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Air bags in Jeeps


Forty  Rod SASS 3935

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I was looking at new Jeeps and wasn't much impressed.  Too many gadgets, but the deal breaker was air bags.  I asked if they could be switched off.  The one on thee passenger side can be but not the driver's bag  Why?

 

The jackass salesman told me it wasn't allowed under federal law.  

 

Can you disconnect them?  No.

 

Can you tell me how to disconnect them?  No.  Why would you want to?  He looked at me like I had two heads.

 

Because it's an OFF ROAD vehicle and this is Arizona.  I intend to use it off road and I might hit a tree or a bush or a river bank or a rock.

 

But that's what they are for, to protect you if you hit something.

 

There is NO doubt that I will hit something, maybe many somethings, and don't want the inconvenience and cost of putting that thing back in the holder.

 

He got the sales manager and we went through the whole thing again.

 

I went down the street and bought a low mileage International Scout for a LOT LESS than a Jeep of any vintage.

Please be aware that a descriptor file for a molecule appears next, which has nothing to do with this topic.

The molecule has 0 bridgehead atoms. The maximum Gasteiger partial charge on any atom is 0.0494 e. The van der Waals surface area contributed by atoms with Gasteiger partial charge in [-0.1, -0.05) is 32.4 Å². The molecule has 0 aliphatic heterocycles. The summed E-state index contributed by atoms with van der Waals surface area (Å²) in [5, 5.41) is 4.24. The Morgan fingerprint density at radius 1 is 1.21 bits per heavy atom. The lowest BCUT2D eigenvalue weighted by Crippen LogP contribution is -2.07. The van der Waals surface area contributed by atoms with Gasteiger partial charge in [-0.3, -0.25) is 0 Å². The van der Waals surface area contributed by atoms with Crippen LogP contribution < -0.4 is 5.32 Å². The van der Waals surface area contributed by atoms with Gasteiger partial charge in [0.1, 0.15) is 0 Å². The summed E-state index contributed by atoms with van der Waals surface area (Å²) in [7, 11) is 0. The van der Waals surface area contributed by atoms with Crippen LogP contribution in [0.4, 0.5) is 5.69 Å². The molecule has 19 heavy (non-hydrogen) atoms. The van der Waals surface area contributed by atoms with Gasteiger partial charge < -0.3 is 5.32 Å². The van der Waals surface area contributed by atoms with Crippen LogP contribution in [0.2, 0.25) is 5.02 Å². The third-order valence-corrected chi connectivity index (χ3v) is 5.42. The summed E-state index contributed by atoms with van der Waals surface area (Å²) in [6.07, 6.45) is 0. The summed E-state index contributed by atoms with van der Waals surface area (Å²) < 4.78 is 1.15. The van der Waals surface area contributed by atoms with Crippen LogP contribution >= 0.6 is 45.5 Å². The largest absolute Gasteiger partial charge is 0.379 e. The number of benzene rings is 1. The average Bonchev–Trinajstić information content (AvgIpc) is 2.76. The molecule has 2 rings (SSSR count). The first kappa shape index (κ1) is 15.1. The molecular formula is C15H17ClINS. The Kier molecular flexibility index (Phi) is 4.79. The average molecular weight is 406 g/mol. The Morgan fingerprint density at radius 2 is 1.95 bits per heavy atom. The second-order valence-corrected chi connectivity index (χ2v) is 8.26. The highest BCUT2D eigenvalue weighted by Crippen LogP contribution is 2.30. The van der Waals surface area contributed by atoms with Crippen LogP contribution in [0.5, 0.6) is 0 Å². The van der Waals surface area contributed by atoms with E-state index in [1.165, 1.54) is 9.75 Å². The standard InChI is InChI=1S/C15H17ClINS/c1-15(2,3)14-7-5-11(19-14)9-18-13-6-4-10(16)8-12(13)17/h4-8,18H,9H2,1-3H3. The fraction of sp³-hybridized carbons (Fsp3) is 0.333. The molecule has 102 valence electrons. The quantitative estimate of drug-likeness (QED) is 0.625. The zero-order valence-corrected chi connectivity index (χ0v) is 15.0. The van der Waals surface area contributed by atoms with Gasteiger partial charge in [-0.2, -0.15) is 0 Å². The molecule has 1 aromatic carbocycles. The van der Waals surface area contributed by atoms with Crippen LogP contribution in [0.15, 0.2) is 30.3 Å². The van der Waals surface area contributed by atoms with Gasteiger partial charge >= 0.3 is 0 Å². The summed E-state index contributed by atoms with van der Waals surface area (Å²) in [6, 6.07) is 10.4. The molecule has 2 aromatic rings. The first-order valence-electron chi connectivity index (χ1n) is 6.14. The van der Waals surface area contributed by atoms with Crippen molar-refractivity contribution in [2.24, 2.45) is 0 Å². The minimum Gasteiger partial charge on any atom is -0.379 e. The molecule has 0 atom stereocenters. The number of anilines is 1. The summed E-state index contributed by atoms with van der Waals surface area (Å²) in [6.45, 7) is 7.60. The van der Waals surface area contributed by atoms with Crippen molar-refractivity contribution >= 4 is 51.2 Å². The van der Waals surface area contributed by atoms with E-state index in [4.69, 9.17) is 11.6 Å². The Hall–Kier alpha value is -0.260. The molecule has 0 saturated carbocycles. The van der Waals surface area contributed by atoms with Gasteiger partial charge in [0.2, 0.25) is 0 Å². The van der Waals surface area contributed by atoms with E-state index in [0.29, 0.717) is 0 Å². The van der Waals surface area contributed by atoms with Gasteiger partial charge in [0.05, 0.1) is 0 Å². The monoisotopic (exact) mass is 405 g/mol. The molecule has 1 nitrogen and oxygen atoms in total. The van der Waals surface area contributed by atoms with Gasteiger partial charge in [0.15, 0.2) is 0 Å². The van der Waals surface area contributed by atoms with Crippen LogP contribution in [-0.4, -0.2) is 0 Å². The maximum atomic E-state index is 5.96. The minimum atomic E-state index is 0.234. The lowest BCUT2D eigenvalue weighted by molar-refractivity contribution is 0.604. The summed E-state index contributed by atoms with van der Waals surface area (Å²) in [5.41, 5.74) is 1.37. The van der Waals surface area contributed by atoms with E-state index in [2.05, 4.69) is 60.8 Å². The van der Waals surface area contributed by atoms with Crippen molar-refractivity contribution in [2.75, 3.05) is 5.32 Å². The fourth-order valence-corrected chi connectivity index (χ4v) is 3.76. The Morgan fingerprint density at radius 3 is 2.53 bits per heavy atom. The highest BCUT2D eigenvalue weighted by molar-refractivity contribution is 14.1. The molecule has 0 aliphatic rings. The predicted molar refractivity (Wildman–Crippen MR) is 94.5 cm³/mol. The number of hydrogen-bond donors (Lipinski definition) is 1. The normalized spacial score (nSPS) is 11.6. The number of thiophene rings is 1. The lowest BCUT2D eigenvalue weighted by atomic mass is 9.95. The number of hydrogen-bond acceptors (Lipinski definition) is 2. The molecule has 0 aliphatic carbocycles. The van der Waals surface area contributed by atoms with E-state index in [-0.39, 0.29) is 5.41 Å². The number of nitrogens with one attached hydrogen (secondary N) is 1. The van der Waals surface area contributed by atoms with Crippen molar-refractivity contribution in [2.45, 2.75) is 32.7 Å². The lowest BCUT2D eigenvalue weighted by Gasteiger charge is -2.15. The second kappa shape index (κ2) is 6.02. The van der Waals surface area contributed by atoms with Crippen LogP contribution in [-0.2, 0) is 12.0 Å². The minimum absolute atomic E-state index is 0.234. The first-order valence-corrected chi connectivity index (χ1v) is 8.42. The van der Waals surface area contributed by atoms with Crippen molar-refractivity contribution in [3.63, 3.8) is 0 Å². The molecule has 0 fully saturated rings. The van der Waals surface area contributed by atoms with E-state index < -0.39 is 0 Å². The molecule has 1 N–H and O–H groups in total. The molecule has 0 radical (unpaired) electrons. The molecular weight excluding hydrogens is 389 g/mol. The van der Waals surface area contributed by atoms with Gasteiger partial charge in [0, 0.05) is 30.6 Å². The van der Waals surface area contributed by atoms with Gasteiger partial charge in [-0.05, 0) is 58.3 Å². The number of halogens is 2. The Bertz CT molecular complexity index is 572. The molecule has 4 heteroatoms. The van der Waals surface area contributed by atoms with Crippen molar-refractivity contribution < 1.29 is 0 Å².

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I believe the dealer was correct about the law making it illegal to disable airbags is a fact.  While I am a great believer in air bags, I can understand your concerns, which are entirely valid.  Just another example of the "nanny state" not allowing for variation of conditions which might be encountered. :angry: 

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1 hour ago, Forty Rod SASS 3935 said:

I was looking at new Jeeps and wasn't much impressed.  Too many gadgets, but the deal breaker was air bags.  I asked if they could be switched off.  The one on thee passenger side can be but not the driver's bag  Why?

 

The jackass salesman told me it wasn't allowed under federal law.  

 

Can you disconnect them?  No.

 

Can you tell me how to disconnect them?  No.  Why would you want to?  He looked at me like I had two heads.